• I decided to stay at The Euro Hotel in London, partly on Mike Drout’s approval of it for what it is, and partly because it seemed to be the only cheap place available of the places really close to St. Pancras and the BL. I like the fact that it’s on a little crescent street and it’s relatively cheap for London — 55 GBP for a single with shared shower and toilet (the online reviews say the showers are very close, clean, and never busy). I’ll let you know what I think after I’ve stayed there — or even *while* I’m there, as they have free wireless (another attraction).
  • So I think I may fiddle with the blog design. It’s summer — I have time. JJC finds it too soothing after my old template’s screaming orange. (Though was it really that screaming? I always thought of it as an autumnal ’70s rust, and so went with a complementary color with the new design.) He also tsk-tsk’d the flowers at the bottom. OK, so it’s a little genteel and froofy, but I love English gardens (the picture was taken in Cumbria). But he has a point. It’s not very Virago-like. Any ideas?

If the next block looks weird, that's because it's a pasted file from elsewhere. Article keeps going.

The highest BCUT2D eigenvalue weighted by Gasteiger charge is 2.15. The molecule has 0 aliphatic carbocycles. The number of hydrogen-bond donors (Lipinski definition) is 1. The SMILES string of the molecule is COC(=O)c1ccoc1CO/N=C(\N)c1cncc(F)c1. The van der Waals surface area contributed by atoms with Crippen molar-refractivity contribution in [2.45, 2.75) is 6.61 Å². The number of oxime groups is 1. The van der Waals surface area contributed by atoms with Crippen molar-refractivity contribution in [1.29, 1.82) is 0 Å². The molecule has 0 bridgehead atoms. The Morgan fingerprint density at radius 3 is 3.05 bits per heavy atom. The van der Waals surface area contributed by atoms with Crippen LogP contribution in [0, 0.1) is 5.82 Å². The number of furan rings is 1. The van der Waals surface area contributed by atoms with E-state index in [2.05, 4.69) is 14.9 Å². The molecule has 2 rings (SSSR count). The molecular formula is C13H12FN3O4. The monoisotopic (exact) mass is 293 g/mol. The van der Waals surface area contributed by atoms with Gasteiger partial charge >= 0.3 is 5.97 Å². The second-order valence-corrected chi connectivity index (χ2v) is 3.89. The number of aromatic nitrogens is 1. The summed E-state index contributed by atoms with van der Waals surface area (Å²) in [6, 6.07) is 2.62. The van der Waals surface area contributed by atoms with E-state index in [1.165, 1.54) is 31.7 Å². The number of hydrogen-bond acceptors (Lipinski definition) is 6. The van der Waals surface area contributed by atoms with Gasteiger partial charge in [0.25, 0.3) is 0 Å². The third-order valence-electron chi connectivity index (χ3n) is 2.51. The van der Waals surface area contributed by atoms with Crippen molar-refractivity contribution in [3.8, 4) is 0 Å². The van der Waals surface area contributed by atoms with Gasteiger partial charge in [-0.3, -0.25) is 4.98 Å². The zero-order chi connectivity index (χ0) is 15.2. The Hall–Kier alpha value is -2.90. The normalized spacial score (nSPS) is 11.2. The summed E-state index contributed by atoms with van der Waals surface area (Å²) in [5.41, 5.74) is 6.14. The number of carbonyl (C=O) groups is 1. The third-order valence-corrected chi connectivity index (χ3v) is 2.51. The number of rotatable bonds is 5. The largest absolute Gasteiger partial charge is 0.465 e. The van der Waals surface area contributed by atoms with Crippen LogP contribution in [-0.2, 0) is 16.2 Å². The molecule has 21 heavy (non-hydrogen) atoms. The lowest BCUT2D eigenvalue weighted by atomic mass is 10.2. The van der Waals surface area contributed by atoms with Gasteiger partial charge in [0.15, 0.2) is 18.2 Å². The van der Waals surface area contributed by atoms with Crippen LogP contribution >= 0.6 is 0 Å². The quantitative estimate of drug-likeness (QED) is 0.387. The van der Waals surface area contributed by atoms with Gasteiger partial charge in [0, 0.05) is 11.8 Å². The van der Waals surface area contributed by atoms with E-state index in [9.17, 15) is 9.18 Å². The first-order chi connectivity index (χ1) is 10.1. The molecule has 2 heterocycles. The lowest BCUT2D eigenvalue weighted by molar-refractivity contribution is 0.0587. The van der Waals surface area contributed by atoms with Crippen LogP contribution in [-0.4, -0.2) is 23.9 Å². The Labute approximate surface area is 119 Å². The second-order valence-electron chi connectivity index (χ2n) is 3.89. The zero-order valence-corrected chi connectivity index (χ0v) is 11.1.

• Pippi is also getting ready for summer. I took her to the groomer today. It’s the first time since we’ve had her that I’ve handed her over to strangers and walked away. It was very traumatic for *me*. But for her? Nah. Her attitude was all “ooh! new people to love me! new scents! other doggies! let’s go!” Sigh.
  • So you know what I just realized now sucks about being tenured — aside from more service work? Now I only do a dossier every five years, so I have to be super-organized and save all the proof of what I’ve been up to in research, teaching, and service for five long years. D’oh.

>I can’t read!!!!

>You have to imagine the post’s title in the voice of a distraught dog (if dogs could talk). It’s a reference to a dog treat commercial from about 5 years ago where the dog gets all excited when his human comes home from the store with bacon-flavored treats. He runs around the house, trailing her, while a voice-over cries in excitement, “Is that bacon?! Do you have bacon?! Is there bacon in there?! It sure smells like bacon!!” And then when the bag comes down to his eye-level, he cries in utter despair, “But I can’t read!!” Totally hilarious. At least to me.